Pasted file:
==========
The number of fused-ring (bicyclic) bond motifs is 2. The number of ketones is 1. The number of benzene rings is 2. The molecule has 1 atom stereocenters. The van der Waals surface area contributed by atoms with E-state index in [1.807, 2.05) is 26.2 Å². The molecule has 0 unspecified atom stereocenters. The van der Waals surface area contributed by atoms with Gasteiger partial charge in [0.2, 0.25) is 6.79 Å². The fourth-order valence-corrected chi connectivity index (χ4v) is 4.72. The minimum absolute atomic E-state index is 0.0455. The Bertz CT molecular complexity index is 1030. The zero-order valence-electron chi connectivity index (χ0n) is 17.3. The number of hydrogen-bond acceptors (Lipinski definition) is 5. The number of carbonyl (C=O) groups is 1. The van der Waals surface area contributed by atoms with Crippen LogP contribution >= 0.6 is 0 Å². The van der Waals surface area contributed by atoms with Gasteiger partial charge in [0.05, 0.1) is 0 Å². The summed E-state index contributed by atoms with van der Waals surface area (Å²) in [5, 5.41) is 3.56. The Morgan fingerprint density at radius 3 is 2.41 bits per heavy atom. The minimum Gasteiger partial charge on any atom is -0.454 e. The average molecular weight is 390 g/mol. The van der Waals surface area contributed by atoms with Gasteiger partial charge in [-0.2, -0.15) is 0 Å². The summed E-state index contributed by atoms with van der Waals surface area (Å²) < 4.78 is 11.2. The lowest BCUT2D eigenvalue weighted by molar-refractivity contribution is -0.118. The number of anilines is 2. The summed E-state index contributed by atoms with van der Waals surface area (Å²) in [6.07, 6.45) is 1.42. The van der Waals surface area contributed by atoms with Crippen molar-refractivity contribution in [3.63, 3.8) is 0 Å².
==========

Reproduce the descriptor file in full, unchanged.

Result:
The number of fused-ring (bicyclic) bond motifs is 2. The number of ketones is 1. The number of benzene rings is 2. The molecule has 1 atom stereocenters. The van der Waals surface area contributed by atoms with E-state index in [1.807, 2.05) is 26.2 Å². The molecule has 0 unspecified atom stereocenters. The van der Waals surface area contributed by atoms with Gasteiger partial charge in [0.2, 0.25) is 6.79 Å². The fourth-order valence-corrected chi connectivity index (χ4v) is 4.72. The minimum absolute atomic E-state index is 0.0455. The Bertz CT molecular complexity index is 1030. The zero-order valence-electron chi connectivity index (χ0n) is 17.3. The number of hydrogen-bond acceptors (Lipinski definition) is 5. The number of carbonyl (C=O) groups is 1. The van der Waals surface area contributed by atoms with Crippen LogP contribution >= 0.6 is 0 Å². The van der Waals surface area contributed by atoms with Gasteiger partial charge in [0.05, 0.1) is 0 Å². The summed E-state index contributed by atoms with van der Waals surface area (Å²) in [5, 5.41) is 3.56. The Morgan fingerprint density at radius 3 is 2.41 bits per heavy atom. The minimum Gasteiger partial charge on any atom is -0.454 e. The average molecular weight is 390 g/mol. The van der Waals surface area contributed by atoms with Gasteiger partial charge in [-0.2, -0.15) is 0 Å². The summed E-state index contributed by atoms with van der Waals surface area (Å²) < 4.78 is 11.2. The lowest BCUT2D eigenvalue weighted by molar-refractivity contribution is -0.118. The number of anilines is 2. The summed E-state index contributed by atoms with van der Waals surface area (Å²) in [6.07, 6.45) is 1.42. The van der Waals surface area contributed by atoms with Crippen molar-refractivity contribution in [3.63, 3.8) is 0 Å².